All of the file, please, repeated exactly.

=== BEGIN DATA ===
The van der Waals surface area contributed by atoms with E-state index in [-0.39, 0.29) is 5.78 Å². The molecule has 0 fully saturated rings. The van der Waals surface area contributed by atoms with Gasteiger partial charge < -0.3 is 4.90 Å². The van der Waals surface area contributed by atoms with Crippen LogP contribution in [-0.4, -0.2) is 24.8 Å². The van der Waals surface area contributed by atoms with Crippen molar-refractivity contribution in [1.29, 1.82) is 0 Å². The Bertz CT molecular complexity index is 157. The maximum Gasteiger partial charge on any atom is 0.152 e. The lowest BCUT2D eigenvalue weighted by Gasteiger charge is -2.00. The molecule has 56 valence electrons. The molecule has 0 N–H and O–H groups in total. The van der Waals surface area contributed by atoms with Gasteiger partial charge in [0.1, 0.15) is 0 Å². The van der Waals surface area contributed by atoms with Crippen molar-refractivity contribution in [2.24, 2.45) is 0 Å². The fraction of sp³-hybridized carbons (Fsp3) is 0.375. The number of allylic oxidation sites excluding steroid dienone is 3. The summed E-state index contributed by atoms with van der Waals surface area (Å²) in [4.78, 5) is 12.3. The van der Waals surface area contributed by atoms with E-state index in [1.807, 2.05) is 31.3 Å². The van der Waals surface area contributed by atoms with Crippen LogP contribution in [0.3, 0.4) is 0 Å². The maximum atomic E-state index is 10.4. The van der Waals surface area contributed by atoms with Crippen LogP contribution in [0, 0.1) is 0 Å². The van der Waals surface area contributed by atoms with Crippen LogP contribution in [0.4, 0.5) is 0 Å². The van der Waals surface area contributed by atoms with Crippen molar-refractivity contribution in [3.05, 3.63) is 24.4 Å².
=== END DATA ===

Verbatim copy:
The van der Waals surface area contributed by atoms with E-state index in [-0.39, 0.29) is 5.78 Å². The molecule has 0 fully saturated rings. The van der Waals surface area contributed by atoms with Gasteiger partial charge < -0.3 is 4.90 Å². The van der Waals surface area contributed by atoms with Crippen LogP contribution in [-0.4, -0.2) is 24.8 Å². The van der Waals surface area contributed by atoms with Crippen molar-refractivity contribution in [1.29, 1.82) is 0 Å². The Bertz CT molecular complexity index is 157. The maximum Gasteiger partial charge on any atom is 0.152 e. The lowest BCUT2D eigenvalue weighted by Gasteiger charge is -2.00. The molecule has 56 valence electrons. The molecule has 0 N–H and O–H groups in total. The van der Waals surface area contributed by atoms with Gasteiger partial charge in [0.1, 0.15) is 0 Å². The van der Waals surface area contributed by atoms with Crippen molar-refractivity contribution in [2.24, 2.45) is 0 Å². The fraction of sp³-hybridized carbons (Fsp3) is 0.375. The number of allylic oxidation sites excluding steroid dienone is 3. The summed E-state index contributed by atoms with van der Waals surface area (Å²) in [4.78, 5) is 12.3. The van der Waals surface area contributed by atoms with E-state index in [1.807, 2.05) is 31.3 Å². The van der Waals surface area contributed by atoms with Crippen LogP contribution in [0.3, 0.4) is 0 Å². The maximum atomic E-state index is 10.4. The van der Waals surface area contributed by atoms with Crippen LogP contribution in [0, 0.1) is 0 Å². The van der Waals surface area contributed by atoms with Crippen LogP contribution in [0.4, 0.5) is 0 Å². The van der Waals surface area contributed by atoms with Crippen molar-refractivity contribution in [3.05, 3.63) is 24.4 Å².